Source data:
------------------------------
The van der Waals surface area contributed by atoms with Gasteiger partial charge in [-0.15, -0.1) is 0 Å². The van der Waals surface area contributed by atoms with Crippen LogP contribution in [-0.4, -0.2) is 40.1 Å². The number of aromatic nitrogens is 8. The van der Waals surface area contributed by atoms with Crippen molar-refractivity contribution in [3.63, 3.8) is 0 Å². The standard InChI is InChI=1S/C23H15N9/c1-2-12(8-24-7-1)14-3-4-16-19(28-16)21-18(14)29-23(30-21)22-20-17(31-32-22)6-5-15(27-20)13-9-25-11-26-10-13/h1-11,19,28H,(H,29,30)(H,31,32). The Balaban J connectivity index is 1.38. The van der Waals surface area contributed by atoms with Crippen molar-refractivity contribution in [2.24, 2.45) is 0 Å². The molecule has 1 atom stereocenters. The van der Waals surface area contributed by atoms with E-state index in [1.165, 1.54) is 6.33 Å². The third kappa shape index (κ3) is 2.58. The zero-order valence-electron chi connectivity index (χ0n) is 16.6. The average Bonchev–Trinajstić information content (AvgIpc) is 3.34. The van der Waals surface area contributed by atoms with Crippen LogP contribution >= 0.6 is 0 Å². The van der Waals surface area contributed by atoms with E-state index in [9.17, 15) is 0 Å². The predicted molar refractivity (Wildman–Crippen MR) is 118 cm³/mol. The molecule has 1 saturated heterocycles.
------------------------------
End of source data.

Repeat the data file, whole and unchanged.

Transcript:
The van der Waals surface area contributed by atoms with Gasteiger partial charge in [-0.15, -0.1) is 0 Å². The van der Waals surface area contributed by atoms with Crippen LogP contribution in [-0.4, -0.2) is 40.1 Å². The number of aromatic nitrogens is 8. The van der Waals surface area contributed by atoms with Crippen molar-refractivity contribution in [3.63, 3.8) is 0 Å². The standard InChI is InChI=1S/C23H15N9/c1-2-12(8-24-7-1)14-3-4-16-19(28-16)21-18(14)29-23(30-21)22-20-17(31-32-22)6-5-15(27-20)13-9-25-11-26-10-13/h1-11,19,28H,(H,29,30)(H,31,32). The Balaban J connectivity index is 1.38. The van der Waals surface area contributed by atoms with Crippen molar-refractivity contribution in [2.24, 2.45) is 0 Å². The molecule has 1 atom stereocenters. The van der Waals surface area contributed by atoms with E-state index in [1.165, 1.54) is 6.33 Å². The third kappa shape index (κ3) is 2.58. The zero-order valence-electron chi connectivity index (χ0n) is 16.6. The average Bonchev–Trinajstić information content (AvgIpc) is 3.34. The van der Waals surface area contributed by atoms with Crippen LogP contribution >= 0.6 is 0 Å². The van der Waals surface area contributed by atoms with E-state index in [9.17, 15) is 0 Å². The predicted molar refractivity (Wildman–Crippen MR) is 118 cm³/mol. The molecule has 1 saturated heterocycles.